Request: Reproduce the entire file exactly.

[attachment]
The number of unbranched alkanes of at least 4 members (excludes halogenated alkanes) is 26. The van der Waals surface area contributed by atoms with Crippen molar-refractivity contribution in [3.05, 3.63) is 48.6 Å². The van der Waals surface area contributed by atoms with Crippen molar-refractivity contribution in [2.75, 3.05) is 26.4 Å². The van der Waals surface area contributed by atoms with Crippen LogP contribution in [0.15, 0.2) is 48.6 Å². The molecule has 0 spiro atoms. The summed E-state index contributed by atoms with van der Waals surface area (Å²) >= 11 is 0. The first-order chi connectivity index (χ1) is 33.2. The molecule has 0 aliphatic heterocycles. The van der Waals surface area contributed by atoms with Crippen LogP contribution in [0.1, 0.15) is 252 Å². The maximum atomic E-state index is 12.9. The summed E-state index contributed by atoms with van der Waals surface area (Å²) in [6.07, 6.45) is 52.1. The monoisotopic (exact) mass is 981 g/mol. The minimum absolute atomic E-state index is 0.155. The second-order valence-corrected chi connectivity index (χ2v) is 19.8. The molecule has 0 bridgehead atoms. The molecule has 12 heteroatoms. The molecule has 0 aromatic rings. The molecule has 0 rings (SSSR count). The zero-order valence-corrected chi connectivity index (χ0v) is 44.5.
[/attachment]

The number of unbranched alkanes of at least 4 members (excludes halogenated alkanes) is 26. The van der Waals surface area contributed by atoms with Crippen molar-refractivity contribution in [3.05, 3.63) is 48.6 Å². The van der Waals surface area contributed by atoms with Crippen molar-refractivity contribution in [2.75, 3.05) is 26.4 Å². The van der Waals surface area contributed by atoms with Crippen LogP contribution in [0.15, 0.2) is 48.6 Å². The molecule has 0 spiro atoms. The summed E-state index contributed by atoms with van der Waals surface area (Å²) >= 11 is 0. The first-order chi connectivity index (χ1) is 33.2. The molecule has 0 aliphatic heterocycles. The van der Waals surface area contributed by atoms with Crippen LogP contribution in [0.1, 0.15) is 252 Å². The maximum atomic E-state index is 12.9. The summed E-state index contributed by atoms with van der Waals surface area (Å²) in [6.07, 6.45) is 52.1. The monoisotopic (exact) mass is 981 g/mol. The minimum absolute atomic E-state index is 0.155. The second-order valence-corrected chi connectivity index (χ2v) is 19.8. The molecule has 0 bridgehead atoms. The molecule has 12 heteroatoms. The molecule has 0 aromatic rings. The molecule has 0 rings (SSSR count). The zero-order valence-corrected chi connectivity index (χ0v) is 44.5.